Meet Escalade: the Foul, Thoughtful, Party-Starting Rapper from Noise Band Catholic Guilt

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Mabel Suen
Escalade (pictured right) rips at Lemmons in early '12
Escalade represents a foul mash-up of noise and rap music. Not rhythmic static or choreographed feedback, Escalade's songs shows a keen ear for tonality where songs have become occupied spaces of thought. We're not talking about hyper produced hip-hop or hardcore ghetto-spit, but pop songs coming from the wrong side of the tracks. There's a personal hue to Escalade's style, one that could be passed off as confused but quickly becomes personal with a closer listen.

2012 has been a year of transition for Escalade, as he's held off on releasing a third album and has ushered in an additional member and a new sound for the future. Escalade recently sat down with us to discuss these changes and his thoughts on composing such an odd hybrid of electronic music. Although his secret identity is easily deciphered via any research on his noise band Catholic Guilt, we'll refer to the man himself as Escalade.

Joseph Hess: When did you start working on the project that would become Escalade?

Escalade: Some of the stuff on the first album is three years old. Some of the beats I did a long, long time ago and I didn't really make anything out of them. I don't know when it started exactly. My first show was about one month after I posted the first album online in January 2011.

I assume you had some sort of electronic project in mind before?

It was more just a thing that happened. I acquired some software just to make electronic stuff because some of those elements have been in Catholic Guilt pretty much since the beginning. Some of our earlier sets were us playing to loops. One of the first sets we played was us going over a two second sample of some harmonica from a Jandek song that I just slowed down a whole, whole lot and I layered on top of it. That software is really made for pop music, and it's really easy to make stuff like that so I just whipped it up. It's really easy to make a beat on the software that I used. It's not challenging at all. That's why everybody should do it!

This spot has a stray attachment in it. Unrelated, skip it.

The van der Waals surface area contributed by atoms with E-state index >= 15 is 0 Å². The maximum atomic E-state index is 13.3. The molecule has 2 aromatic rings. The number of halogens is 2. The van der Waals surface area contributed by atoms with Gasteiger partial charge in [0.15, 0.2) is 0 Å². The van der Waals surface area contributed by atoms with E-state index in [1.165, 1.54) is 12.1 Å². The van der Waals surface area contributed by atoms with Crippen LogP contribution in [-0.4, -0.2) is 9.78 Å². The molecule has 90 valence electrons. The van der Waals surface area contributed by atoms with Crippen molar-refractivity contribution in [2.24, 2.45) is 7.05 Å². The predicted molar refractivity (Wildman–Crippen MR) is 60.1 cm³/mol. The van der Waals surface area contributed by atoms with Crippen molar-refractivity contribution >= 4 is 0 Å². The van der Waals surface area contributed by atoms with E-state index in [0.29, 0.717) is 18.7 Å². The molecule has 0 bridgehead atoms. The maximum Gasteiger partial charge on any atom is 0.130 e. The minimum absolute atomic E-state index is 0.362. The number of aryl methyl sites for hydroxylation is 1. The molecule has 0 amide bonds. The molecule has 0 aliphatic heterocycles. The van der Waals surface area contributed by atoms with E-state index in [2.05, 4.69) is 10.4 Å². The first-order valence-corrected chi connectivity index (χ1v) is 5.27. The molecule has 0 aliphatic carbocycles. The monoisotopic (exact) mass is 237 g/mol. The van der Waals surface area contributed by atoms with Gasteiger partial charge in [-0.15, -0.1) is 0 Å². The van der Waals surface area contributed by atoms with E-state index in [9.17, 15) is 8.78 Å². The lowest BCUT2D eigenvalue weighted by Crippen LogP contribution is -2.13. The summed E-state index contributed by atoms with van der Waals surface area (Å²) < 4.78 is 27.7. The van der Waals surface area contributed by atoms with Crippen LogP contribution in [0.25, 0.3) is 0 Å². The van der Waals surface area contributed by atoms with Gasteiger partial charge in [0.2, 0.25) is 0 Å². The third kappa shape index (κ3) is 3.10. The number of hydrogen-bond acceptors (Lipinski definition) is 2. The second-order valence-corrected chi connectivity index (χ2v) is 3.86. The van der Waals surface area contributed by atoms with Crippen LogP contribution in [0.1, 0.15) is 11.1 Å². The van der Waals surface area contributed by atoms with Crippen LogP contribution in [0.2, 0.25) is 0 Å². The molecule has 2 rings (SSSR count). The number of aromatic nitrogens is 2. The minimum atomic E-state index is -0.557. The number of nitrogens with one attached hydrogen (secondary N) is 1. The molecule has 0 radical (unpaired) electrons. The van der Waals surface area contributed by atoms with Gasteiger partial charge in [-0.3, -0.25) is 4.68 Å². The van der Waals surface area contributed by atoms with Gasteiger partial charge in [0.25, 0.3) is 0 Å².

This electronic music began first to augment Catholic Guilt and you branched out into making these songs that sound very focused. When did you decide that you were going to perform as a solo artist?

To be totally honest, I don't know when I decided this, but I decided I should just do something as just myself. My original thinking was, "Yeah they pay pretty good at the Tap Room, if I didn't have to split that check four ways it would actually be kind of awesome!"


When you brought the music from a studio environment to a live environment what was the idea behind the aesthetic and what you like to portray visually?


It's from going to a lot of really shitty hip-hop shows. Even seeing dudes that you really, really love. You go to a show and this dude raps over his iPod, and not even the instrumentals, but the songs themselves. It's not that far off from what I'm doing, but that's something I want to change in the future. That's why I went on hiatus, to think about that and how I want to involve more elements of improvisation. If all I'm going to be doing is singing over an iPod, more or less, I want there to be something else to put some sort of blood in it, to a certain degree. I really don't know what it is that I do, it's just this sort of character that switches on. These are parts of my personality that are buried deep down inside, and this is some sort of outlet for them.

The performance has a kinetic energy, and it's narcissistic in a way.

It's totally narcissistic. It's very narcissistic.

Not in a way that's off-putting. It's great to watch, and fits the music well.

That's the thing that I love about hip-hop. The braggadocio of the whole thing, it's this idea of the projected self. The idea that you're pumping yourself up to an extreme degree, that sort of stuff entertains me.



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